All parents will relate to this dilemma. There’s the chance of cheap family holiday, but the snag is that the break is in term-time. If you wait and book in the school holidays, the price will shoot up, making it unaffordable.
So what do you do? Do you take advantage of the better price and take your child/children out of the classroom, even if it is marked down as an unauthorised absence?
Or do you accept that your children’s education must come first and that you have a responsibility to ensure they are in the classroom when they are supposed to be?
That means the cheap holiday will have to be missed and a more expensive alternative somehow afforded, or maybe there will be no break at all.
Of course, all parents should, however reluctantly, take the second option. Because our children’s education is far more important than the prospect of saving money on a holiday.
The problem is that there are still too many parents out there who get their priorities all wrong.
Today we reveal that in the academic year of 2010/11, 488 fines were handed out by Portsmouth City Council to parents for taking their children out of school to go on holiday. Last year, this figure rose to 551.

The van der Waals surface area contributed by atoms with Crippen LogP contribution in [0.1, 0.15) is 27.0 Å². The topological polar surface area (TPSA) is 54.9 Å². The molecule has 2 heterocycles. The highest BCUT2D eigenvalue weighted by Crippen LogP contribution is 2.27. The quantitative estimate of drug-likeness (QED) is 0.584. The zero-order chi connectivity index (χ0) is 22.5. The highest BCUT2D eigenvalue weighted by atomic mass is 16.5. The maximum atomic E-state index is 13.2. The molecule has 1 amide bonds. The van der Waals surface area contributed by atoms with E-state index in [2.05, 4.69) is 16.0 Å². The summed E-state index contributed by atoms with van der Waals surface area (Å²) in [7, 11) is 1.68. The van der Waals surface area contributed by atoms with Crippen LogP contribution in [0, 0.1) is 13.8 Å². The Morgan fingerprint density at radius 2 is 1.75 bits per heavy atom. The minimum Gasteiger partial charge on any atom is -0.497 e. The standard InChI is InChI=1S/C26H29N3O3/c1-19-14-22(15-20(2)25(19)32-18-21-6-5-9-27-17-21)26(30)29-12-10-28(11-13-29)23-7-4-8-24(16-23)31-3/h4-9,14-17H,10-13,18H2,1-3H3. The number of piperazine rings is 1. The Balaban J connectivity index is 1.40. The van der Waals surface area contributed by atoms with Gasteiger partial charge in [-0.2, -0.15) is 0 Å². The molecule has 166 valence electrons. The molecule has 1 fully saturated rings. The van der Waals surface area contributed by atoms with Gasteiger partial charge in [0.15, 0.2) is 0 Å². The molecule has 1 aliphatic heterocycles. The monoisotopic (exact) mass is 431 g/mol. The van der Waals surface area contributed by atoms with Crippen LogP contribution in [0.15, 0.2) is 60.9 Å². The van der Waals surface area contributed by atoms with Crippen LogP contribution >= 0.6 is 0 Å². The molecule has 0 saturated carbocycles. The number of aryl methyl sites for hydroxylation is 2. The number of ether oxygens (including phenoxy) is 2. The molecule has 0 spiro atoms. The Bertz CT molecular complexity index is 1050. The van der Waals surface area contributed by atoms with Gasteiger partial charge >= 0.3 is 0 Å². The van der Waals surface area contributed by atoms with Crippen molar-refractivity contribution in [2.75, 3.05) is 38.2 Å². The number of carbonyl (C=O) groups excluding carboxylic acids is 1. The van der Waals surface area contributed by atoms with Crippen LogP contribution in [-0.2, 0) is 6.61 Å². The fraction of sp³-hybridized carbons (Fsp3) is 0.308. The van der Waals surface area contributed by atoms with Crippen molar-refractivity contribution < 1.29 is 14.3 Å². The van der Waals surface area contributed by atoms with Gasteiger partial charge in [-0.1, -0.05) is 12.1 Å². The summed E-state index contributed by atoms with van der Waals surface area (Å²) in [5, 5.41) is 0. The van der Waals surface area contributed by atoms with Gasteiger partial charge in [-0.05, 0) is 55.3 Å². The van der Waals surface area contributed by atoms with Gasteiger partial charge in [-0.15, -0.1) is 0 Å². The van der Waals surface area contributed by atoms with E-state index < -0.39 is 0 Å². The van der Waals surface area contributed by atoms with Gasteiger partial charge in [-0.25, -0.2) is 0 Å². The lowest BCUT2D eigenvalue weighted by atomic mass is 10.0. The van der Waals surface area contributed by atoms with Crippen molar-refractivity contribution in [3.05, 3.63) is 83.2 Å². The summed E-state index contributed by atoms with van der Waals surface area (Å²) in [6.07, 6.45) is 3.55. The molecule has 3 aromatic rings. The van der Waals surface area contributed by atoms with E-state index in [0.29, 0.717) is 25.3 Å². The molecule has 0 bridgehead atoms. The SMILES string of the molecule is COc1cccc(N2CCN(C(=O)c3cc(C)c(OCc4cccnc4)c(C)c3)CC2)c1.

Meanwhile, 169 fines were handed out in 2010/11 to parents whose children had had an unauthorised absence – or truancy. Last year this figure again rose to 221.
It is heartening to see that persistent absentees across the city are down by 1.3 per cent from 1,603 last year, to 1,329 this year during the autumn and spring term. This drop is mirrored across Gosport, Fareham and Havant.
But the truth is that too many parents are still prepared to risk fines and even a court appearance for the sake of a holiday.
Richard Harvey, programme leader in child support services at Portsmouth City Council, says: ‘We want to be sending a very strong message to parents to think twice about it.’
We agree. There are only 39 weeks in the school year. We should do all we can to ensure our children are at their desks during that time.